If you can't buy group health insurance through work, you may be shopping for a private-market health plan (a.k.a. individual health plan). Unlike group plans, in which the costs and risks associated with health care are spread among many people, individual health policies are "medically underwritten" to take into account your personal health history, occupation, age and gender. Any "pre-existing" condition such as heart disease, diabetes and even pregnancy can nix your chances of acceptance or boost your premiums. Some states require individual health insurers to offer everyone a plan regardless of their health conditions, a mandate known as "guaranteed issue."

No matter what your age, there are several federally sponsored programs to help you if can't afford the premiums for individual health insurance, providing you meet eligibility guidelines.
Medicare: A health insurance program for people age 65 or older, certain younger people with disabilities and people with end-stage renal disease.
Medicaid: A program for the poorest individuals and low-income families with children.
State Children's Health Insurance Program (SCHIP): Plans that provide health care to children whose parents make too much to qualify for Medicaid but earn too little to afford individual health insurance. Some states extend their SCHIP plans to include parents and pregnant women.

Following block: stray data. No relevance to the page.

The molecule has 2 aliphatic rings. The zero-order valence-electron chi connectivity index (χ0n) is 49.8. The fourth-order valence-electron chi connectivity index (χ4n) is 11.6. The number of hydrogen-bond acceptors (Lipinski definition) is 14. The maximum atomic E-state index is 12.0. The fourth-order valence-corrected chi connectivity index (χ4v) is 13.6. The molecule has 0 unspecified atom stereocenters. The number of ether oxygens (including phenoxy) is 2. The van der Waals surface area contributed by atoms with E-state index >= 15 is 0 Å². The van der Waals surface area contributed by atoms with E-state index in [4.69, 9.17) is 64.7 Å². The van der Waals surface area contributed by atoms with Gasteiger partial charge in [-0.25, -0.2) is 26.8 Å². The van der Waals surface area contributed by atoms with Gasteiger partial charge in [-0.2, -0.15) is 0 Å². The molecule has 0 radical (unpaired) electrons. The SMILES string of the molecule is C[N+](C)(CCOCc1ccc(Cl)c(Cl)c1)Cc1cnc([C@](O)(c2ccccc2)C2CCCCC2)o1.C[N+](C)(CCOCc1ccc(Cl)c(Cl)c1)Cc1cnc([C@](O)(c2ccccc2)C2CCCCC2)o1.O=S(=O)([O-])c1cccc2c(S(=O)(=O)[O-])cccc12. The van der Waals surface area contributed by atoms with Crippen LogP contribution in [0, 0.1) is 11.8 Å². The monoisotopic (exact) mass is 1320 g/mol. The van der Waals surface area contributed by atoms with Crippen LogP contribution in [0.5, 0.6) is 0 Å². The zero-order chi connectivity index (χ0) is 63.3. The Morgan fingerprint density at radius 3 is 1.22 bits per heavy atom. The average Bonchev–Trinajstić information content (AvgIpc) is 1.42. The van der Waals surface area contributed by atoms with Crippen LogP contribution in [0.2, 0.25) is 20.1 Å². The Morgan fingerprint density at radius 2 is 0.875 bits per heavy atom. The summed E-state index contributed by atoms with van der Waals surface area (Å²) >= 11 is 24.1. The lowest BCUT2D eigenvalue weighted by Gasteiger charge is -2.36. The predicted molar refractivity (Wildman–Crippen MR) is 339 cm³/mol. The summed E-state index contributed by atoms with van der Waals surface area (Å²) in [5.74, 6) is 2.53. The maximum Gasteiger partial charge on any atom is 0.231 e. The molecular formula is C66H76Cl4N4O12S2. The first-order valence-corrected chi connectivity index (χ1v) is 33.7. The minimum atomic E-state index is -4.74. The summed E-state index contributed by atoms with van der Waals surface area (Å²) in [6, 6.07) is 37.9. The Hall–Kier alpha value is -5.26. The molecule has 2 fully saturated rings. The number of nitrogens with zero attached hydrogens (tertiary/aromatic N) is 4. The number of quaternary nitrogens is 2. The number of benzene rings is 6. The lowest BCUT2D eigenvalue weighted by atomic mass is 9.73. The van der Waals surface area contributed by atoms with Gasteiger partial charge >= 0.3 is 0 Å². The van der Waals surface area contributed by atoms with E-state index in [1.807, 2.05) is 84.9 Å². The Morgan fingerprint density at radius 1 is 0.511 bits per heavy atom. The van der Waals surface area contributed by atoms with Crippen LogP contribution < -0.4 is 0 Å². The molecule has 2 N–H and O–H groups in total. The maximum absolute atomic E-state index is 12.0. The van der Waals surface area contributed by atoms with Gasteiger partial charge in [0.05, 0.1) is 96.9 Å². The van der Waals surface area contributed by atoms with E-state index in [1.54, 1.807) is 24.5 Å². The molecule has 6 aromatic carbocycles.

Making sense of alphabet soup
Whether you're buying individual or group health insurance, there are several health plan varieties, including traditional indemnity fee-for-service (FFS) plans, health maintenance organizations (HMOs), point of service (POS) plans and preferred provider organizations (PPOs).
Each plan has its own features to consider before making your choice. HMOs, PPOs and POS plans fall under the umbrella of "managed care" plans, which emphasize cost-effective medical care.

Fee for Service (FFS), also called indemnity
FFS coverage offers flexibility in exchange for higher out-of-pocket expenses, more paperwork and higher premiums.
FFS advantages
You may choose your own doctors and hospitals. There are no networks.
You may visit any specialist without getting permission from a primary care physician (PCP).
Most FFS plans have a cap, which is the most you will have to pay for medical bills in any one year. You reach your cap when all your out-of-pocket expenses (deductibles and co-insurance) total a certain amount. The insurance company then pays 100 percent for anything covered under your policy. The cap amount doesn't include your premium.

How to find an individual health plan

Your first step in researching health coverage is look at coverage options and price quotes online or to contact an insurance agent in your area.
You should discuss with your agent your own particular health insurance needs. Think carefully about what coverage you must have. Is your doctor in the network? How much will you pay out of pocket for a routine check-up? How much could you pay out-of-pocket if you have a hospitalization? Are well-child visits included? Do you need prescription drug coverage? What about dental coverage too? See tips for buying individual health coverage.